It looks like government 2.0 enthusiasts feel compelled to give their own definitions of what government is. Yesterday I posted my views about why seeing “government as a platform”, as Tim O’Reilly does, may be slightly simplistic (and thanks to all those who posted their very valuable comments ).
Today it is Mark Drapeau’s turn. Incidentally, I find most of his tweets and notes very informative, and he’s a great resource for anybody researching on Web 2.0 in government.
In a recent article on Federal Computer Week, Mark suggests five ways to think about government 2.0:
- government as a process: this refers to processes that employees spend their time on
- government as a provider: this refers to the services it provides to its constituents
- government as a partner: this – which a bit more obscure to me – refers to “novel relationships that organizations and people forge with government through the use of emerging technologies”
- government as a product: this is pretty much like O’Reilly’s “Government as a platfrom” and refers to data that can power third party applicatiosn to create value
- government as a protector and peacekeeper: as Mark puts it, this “rounds out the Top 5. The government negotiates treaties, sends troops into harm’s way, and provides law enforcement, courts and other structures to keep most people safe most of the time.”
This categorization has also been used in the Government 2.0 Expo to give awards to innovative web 2.0 initiatives in government.
While this is attractive as it recognizes the multiplicity of roles that government plays, I believe it is still slightly confusing, as it mixes mission (being a protector or a provider), implementation (being a process or a product) and role (partner).
So, while I support Mark’s attempt to relate the purpose, use and critical success factor of government 2.0 deployments to different aspects of government, I would suggest we go back to what Henry Mintzberg defined in his seminal paper “Managing Government, Governing Management”, published on the Harvard Business Review in 1996 (yes, thirteen years ago and still very much relevant). A very smart Gartner client in DC handed me a reprint of that article, which he said he always found very helpful to understand how innovation can work in government (and this fully applies to web 2.0 and the likes).
Minzberg looks at four different relationships between government and its constituents:
- customers: these concern the most transactional services, such as filing for taxes or being given a license to start a business;
- clients: we are client of education, health care or human services, i.e. where government delivers something like a professional service;
- citizens: as Mintzberg says, we “have rights that go far beyond those of customers and even clients”. As citizens, we havewthe right to vote and express our opinion about how well government performs
- subjects: we have obligations as much as we have rights, and we are subject to the government authorities in areas like justice, taxation, etc.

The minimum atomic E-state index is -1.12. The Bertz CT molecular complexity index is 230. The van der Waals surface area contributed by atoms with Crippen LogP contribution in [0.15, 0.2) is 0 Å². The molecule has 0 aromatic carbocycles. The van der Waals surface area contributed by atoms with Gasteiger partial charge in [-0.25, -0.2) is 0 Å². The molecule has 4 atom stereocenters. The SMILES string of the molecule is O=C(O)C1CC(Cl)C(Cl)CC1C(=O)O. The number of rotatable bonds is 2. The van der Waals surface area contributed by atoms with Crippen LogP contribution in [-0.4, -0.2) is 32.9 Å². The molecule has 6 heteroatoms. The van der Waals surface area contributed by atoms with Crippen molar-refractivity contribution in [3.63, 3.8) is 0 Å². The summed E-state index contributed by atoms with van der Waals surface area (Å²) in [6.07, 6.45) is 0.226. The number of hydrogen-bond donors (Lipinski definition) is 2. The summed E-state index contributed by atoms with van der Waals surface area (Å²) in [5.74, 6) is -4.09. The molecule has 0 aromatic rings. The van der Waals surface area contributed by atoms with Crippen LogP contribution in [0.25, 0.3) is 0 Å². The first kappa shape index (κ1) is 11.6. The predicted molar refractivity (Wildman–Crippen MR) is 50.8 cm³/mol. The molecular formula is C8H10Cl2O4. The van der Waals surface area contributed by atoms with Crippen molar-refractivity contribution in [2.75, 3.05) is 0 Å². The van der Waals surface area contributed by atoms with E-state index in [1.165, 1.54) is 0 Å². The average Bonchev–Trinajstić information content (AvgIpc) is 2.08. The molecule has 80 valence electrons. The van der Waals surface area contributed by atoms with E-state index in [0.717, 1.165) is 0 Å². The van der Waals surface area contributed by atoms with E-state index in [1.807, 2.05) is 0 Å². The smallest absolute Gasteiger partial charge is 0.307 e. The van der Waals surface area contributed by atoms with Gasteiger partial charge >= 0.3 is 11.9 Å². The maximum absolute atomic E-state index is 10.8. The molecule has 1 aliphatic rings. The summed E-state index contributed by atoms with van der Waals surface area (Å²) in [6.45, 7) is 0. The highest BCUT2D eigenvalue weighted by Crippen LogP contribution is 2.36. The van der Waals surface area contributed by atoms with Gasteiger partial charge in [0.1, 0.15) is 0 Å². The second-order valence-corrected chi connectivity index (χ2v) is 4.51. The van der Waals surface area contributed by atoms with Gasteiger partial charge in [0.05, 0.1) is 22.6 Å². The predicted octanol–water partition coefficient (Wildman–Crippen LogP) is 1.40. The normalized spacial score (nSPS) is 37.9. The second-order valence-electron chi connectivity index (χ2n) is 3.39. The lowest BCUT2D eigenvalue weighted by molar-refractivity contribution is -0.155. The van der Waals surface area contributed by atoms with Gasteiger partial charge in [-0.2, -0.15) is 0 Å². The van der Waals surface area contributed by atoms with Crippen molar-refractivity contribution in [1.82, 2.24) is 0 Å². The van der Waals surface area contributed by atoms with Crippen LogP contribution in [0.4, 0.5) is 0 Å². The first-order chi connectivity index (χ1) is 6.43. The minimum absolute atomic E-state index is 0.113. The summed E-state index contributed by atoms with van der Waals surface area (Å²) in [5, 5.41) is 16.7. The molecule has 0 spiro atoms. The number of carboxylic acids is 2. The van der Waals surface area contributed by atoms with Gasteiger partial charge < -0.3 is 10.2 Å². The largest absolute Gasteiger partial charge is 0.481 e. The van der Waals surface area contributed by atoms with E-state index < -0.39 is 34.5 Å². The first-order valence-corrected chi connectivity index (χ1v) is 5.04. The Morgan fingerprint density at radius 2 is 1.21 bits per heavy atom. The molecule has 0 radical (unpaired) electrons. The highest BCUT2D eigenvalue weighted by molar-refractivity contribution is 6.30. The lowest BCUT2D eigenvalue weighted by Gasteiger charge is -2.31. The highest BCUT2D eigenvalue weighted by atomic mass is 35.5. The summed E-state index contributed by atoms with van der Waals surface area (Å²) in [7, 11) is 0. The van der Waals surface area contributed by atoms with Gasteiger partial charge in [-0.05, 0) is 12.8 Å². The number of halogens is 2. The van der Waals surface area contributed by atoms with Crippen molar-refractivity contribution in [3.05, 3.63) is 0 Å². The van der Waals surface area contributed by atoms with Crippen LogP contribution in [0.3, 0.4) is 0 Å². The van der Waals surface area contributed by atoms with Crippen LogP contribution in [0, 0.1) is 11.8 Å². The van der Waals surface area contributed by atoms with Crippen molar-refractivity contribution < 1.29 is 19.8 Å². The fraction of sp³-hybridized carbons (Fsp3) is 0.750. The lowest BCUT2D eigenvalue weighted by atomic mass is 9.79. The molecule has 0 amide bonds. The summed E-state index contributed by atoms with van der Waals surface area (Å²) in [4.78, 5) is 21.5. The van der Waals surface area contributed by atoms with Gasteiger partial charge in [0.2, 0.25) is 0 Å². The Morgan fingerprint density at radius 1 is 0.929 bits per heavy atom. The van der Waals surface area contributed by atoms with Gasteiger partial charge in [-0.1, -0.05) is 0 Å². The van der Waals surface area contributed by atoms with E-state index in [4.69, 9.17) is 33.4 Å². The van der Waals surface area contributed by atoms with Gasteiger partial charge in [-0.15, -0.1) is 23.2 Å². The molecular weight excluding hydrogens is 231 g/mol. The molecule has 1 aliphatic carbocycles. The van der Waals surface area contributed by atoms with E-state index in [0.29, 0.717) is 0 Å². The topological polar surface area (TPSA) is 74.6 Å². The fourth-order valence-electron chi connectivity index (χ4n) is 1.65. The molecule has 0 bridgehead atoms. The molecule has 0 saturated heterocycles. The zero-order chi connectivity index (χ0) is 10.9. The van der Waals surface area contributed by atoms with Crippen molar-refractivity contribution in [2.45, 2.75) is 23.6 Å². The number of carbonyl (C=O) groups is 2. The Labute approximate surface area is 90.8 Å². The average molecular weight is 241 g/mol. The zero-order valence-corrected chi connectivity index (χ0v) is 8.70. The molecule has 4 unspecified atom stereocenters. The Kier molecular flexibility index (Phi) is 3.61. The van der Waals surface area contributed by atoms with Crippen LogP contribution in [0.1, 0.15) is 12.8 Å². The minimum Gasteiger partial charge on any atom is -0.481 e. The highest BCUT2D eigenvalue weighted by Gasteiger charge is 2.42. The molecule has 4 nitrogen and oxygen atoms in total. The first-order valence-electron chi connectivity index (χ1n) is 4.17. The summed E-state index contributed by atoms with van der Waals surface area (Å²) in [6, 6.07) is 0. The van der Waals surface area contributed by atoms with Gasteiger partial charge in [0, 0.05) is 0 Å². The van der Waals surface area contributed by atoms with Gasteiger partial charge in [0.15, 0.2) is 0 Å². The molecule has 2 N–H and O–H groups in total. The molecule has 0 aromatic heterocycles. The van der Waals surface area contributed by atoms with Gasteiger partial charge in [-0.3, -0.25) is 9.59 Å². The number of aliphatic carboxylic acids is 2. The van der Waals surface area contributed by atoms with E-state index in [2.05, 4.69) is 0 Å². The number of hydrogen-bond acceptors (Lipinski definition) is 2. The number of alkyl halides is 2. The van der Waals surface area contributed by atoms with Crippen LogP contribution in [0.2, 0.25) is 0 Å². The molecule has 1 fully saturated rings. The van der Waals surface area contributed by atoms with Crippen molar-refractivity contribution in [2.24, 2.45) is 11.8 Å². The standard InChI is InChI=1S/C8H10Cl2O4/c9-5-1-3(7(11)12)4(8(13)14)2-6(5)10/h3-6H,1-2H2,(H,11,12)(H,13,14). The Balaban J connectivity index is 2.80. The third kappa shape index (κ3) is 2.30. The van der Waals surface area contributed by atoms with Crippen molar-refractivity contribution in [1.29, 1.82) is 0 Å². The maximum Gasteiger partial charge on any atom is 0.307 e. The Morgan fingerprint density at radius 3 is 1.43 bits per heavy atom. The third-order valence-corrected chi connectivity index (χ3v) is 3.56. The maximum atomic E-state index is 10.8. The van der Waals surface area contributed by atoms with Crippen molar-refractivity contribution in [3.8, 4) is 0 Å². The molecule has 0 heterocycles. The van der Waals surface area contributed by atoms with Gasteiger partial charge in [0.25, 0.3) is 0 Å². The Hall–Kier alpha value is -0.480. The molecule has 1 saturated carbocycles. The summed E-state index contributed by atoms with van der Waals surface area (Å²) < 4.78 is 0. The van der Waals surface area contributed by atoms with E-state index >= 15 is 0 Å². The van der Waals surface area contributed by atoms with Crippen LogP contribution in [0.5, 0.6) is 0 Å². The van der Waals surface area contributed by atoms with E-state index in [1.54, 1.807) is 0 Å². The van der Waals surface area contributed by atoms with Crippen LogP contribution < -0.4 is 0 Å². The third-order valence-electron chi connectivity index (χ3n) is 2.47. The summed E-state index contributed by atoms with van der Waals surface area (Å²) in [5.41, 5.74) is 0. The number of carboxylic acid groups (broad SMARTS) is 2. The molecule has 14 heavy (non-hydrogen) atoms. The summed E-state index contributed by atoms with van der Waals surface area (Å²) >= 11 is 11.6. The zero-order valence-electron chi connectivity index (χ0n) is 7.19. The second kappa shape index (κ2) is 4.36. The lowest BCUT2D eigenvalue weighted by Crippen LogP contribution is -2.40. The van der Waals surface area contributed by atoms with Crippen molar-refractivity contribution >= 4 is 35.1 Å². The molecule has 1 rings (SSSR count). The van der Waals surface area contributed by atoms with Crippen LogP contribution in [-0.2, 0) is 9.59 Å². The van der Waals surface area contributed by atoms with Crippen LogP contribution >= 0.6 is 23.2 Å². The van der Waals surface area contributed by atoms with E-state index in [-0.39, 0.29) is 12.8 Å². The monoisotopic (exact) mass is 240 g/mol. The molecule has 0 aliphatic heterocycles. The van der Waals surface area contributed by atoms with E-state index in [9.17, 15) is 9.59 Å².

Mintzberg explains very well how these different relations have a different nature, a different frequency of occurrence, a different balance between the two parties. He then elaborates about how different models of managing government ensure (or otherwise) the right balance between these different relations. Although he did not venture into government 2.0, we can see interesting patterns that link the nature of the relationship with the kind of web 2.0 impact.
Six years ago at Gartner, when looking at the problem of modeling public value of IT to help clients determine the business case for an IT investment, we came up with the following slide, that slightly expands Mintzberg’s concepts and looks at the nature of government roles.
As you can see from the table, we also identified four main relationships between government and citizen, highlighting that the government goal and the principles behind each relationship are different. I find this view quite helpful to figure out where web 2.0 and social software can provide most value and in which domain.
I am using this for a presentation on “Government 2.0: It Is Not All Gold That Glitters” for the upcoming Gartner Fall Symposium in Orlando as well as for a research note I have in my pipeline where I am trying to strike the balance between conflicting views of government 2.0 (ranging from “everything is a platform” to “this web 2.0 hype is not for us”).
Last but not least, for those who may have read my previous post ( where I challenged O’Reilly’s “government as a platform”) as a conservative, quasi-luddite position, I would like to remember that at Gartner we have been talking about the blurring of government boundaries for quite some time. In May 2008 I addressed our European Spring Symposium government audience with a pitch on the Future of Government is No Government, which I then revised for our US audience at the US Fall Symposium in October 2008.
Since then I have seen the incredible change and acceleration in how government agencies – in particular in North America – look at government 2.0. But I am also seeing the risk that a combination of genuine enthusiasm, business opportunism, and “me-too” effect create the condition for a “dot.2” bust. That’s why it is so important to look at the foundations of what government is about and remind ourselves that technology alone cannot solve problems or create value. As an old boss of mine at the European Commission used to say: a fool with a tool is still a fool.